Marketing refers to activities, institutions and processes that communicate, deliver or exchange items that have interest to customers, according to the American Marketing Association. A marketing coordinator -- sometimes called a marketing manager -- analyzes consumer behavior and directs efforts to maximize the demand for a business's products and services. The success of those efforts depends on the coordinator's organizational skills, ability to read trends and adeptness at finding leads to help a company expand its market share.
Ensuring the consistent presentation of a company's image through digital, print and social media advertising is one of the marketing coordinator's chief priorities. He regularly seeks new forums for a company's advertising messages and tracks how competitors and consumers react. For example, if negative comments appear on a corporate Facebook page or Twitter account, the organization would expect the coordinator to acknowledge them and represent its viewpoint, says Inc. magazine in its August 2010 article, "How to Mange Your Company's Brand."
Campaign Research and Management
With the assistance of public relations, product development and sales staff, the marketing coordinator estimates the potential demand for a company's products and services. He works out the best way of reaching consumers, develops a pricing strategy to maximize profits, and conducts surveys to evaluate their effectiveness. He outlines the campaign's goals, checks with the sales force to ensure they are achieved, and tracks public responses to them.
Conventions, press conferences, seminars and trade shows provide a forum for companies to promote their products and services. To arouse public interest, the organization sends customized e-mail invitations to selected clients, peers and sales prospects deemed crucial to an event's success, according to Cvents's white paper, "Secrets to Successful Event Marketing." Most of the major planning responsibilities fall to the marketing coordinator, however. He oversees all event-related logistics -- including the development of schedules and assignments, and attendees' travel and hotel requirements.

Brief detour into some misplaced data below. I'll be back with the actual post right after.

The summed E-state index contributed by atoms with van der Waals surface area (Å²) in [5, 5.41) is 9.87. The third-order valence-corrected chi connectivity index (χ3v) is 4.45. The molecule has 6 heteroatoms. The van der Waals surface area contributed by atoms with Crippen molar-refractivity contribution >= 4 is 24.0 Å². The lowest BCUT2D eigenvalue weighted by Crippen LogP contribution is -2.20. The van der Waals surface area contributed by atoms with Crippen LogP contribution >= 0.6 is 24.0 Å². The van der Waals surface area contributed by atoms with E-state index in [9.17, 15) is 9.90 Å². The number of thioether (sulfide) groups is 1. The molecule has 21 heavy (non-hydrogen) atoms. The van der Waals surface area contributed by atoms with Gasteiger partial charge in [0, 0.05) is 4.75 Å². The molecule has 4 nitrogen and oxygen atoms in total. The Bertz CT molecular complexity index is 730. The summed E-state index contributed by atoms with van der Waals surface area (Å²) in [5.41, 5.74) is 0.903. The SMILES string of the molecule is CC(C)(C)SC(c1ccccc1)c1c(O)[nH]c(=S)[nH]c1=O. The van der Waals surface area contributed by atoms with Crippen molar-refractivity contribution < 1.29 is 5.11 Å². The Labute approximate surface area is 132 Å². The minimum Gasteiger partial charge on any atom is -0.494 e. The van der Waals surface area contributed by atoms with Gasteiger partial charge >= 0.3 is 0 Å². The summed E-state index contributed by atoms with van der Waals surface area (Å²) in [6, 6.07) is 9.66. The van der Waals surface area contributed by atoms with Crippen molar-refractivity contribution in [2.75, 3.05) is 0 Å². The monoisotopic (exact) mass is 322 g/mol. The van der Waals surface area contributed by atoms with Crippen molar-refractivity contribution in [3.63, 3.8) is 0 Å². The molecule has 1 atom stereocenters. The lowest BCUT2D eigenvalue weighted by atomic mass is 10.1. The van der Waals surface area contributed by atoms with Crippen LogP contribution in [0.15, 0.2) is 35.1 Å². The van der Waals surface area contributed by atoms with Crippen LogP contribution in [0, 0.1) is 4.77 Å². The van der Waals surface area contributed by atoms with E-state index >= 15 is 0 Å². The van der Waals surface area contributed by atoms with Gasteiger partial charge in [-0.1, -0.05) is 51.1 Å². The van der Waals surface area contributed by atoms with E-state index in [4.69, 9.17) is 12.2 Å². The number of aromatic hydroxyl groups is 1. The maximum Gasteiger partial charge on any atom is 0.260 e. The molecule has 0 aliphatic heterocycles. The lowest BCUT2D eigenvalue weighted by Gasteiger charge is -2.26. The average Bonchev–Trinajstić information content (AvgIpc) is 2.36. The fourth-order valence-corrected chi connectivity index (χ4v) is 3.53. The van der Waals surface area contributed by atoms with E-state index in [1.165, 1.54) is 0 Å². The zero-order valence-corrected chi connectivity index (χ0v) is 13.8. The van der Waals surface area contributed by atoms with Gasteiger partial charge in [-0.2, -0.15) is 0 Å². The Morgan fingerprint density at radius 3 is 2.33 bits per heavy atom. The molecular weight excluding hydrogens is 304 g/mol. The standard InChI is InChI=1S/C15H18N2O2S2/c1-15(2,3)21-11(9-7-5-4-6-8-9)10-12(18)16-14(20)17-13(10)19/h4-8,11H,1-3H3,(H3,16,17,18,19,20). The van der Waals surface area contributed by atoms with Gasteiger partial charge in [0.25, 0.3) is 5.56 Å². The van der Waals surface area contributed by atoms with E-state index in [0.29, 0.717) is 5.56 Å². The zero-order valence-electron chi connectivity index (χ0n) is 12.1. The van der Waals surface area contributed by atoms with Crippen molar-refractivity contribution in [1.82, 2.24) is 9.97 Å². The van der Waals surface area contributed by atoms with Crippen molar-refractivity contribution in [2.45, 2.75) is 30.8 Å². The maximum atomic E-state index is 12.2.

Businesses need new customer leads to maintain and expand their market share. The marketing coordinator identifies those leads by monitoring trends that may suggest demands for new products and services. Using a point system, the coordinator determines the most likely sources of new business. He then refers the data to sales representatives to focus their attention on productive leads, the Salesforce.com website states. The company also expects him to regularly update and evaluate this information.
Marketing managers or coordinators need a diverse range of classes to develop the analytical, interpersonal and organizational skills that the job requires. Entrants must also communicate persuasively to others, devise new ideas, think strategically, and work under pressure. Relevant classes might include communication methods and technology, consumer behavior, marketing and market research, and sales, the BLS states. To get hands-on experience, many students complete an internship before graduating with a bachelor of arts degree in a marketing-related field such as advertising, business or communications.